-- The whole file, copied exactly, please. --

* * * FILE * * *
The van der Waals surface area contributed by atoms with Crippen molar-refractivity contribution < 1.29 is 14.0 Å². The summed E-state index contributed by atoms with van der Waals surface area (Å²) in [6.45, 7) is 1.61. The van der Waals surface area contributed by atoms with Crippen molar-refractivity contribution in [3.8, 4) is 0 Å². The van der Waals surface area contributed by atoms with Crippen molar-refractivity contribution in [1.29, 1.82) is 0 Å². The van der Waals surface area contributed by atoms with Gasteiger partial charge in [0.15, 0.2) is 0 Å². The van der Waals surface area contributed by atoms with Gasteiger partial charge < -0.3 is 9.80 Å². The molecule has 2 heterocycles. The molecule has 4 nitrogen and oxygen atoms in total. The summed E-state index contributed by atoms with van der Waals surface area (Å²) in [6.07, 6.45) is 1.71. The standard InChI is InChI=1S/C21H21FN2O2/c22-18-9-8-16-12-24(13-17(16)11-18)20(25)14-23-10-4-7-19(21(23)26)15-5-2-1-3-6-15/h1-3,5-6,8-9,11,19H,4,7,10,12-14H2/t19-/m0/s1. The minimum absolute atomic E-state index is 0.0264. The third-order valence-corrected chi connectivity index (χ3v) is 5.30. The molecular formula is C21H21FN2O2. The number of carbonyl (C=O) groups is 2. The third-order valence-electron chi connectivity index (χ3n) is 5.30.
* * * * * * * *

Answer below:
The van der Waals surface area contributed by atoms with Crippen molar-refractivity contribution < 1.29 is 14.0 Å². The summed E-state index contributed by atoms with van der Waals surface area (Å²) in [6.45, 7) is 1.61. The van der Waals surface area contributed by atoms with Crippen molar-refractivity contribution in [3.8, 4) is 0 Å². The van der Waals surface area contributed by atoms with Crippen molar-refractivity contribution in [1.29, 1.82) is 0 Å². The van der Waals surface area contributed by atoms with Gasteiger partial charge in [0.15, 0.2) is 0 Å². The van der Waals surface area contributed by atoms with Gasteiger partial charge < -0.3 is 9.80 Å². The molecule has 2 heterocycles. The molecule has 4 nitrogen and oxygen atoms in total. The summed E-state index contributed by atoms with van der Waals surface area (Å²) in [6.07, 6.45) is 1.71. The standard InChI is InChI=1S/C21H21FN2O2/c22-18-9-8-16-12-24(13-17(16)11-18)20(25)14-23-10-4-7-19(21(23)26)15-5-2-1-3-6-15/h1-3,5-6,8-9,11,19H,4,7,10,12-14H2/t19-/m0/s1. The minimum absolute atomic E-state index is 0.0264. The third-order valence-corrected chi connectivity index (χ3v) is 5.30. The molecular formula is C21H21FN2O2. The number of carbonyl (C=O) groups is 2. The third-order valence-electron chi connectivity index (χ3n) is 5.30.